Biology Department members conduct field research both near and far from campus. These are some of the opportunities.
In North Carolina and the Southeast
Honeybee neurobiology studies use hives located in a rural site just outside Winston-Salem. Eco-physiologists travel to North Carolina’s barrier islands and beaches to study dune plants. Population geneticists sample beetles, salamanders, and squirrel throughout southern Appalachia.
Bat biologists spend summers in the Chiricahua Mountains of Arizona. Ecologists look at tree communities of the northern Rockies.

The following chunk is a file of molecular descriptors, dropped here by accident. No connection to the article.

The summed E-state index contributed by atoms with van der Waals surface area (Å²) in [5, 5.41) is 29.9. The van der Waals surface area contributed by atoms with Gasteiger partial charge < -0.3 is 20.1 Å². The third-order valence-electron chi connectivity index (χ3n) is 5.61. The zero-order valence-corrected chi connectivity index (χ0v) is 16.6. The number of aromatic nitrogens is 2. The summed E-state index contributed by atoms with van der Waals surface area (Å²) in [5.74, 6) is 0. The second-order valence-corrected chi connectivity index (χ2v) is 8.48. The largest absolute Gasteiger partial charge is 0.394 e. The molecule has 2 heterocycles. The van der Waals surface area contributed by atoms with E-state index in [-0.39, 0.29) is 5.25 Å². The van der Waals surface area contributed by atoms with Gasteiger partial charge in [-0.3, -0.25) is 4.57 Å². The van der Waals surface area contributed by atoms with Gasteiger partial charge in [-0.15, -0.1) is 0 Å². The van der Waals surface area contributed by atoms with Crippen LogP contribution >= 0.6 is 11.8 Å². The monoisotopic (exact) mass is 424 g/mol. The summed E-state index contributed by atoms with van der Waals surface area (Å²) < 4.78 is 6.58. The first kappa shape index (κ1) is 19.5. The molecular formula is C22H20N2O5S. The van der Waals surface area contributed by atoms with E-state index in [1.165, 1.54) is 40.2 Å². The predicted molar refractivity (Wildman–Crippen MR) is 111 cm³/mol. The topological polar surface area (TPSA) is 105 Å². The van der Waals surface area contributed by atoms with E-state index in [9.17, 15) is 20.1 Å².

Phylogeneticists travel the globe collecting genetic samples from blueberries and other species. There are long-term studies of grass and grazers in Africa; plant communities and climate change in the Andes and Amazon of Peru; seabirds in the Galapagos Islands; and endocrinology of tropical birds in Panama. Wake Forest researchers and classes regularly travel to Lighthouse Reef Atoll, a pristine marine environment in the Caribbean about 50 miles off the coast of Belize.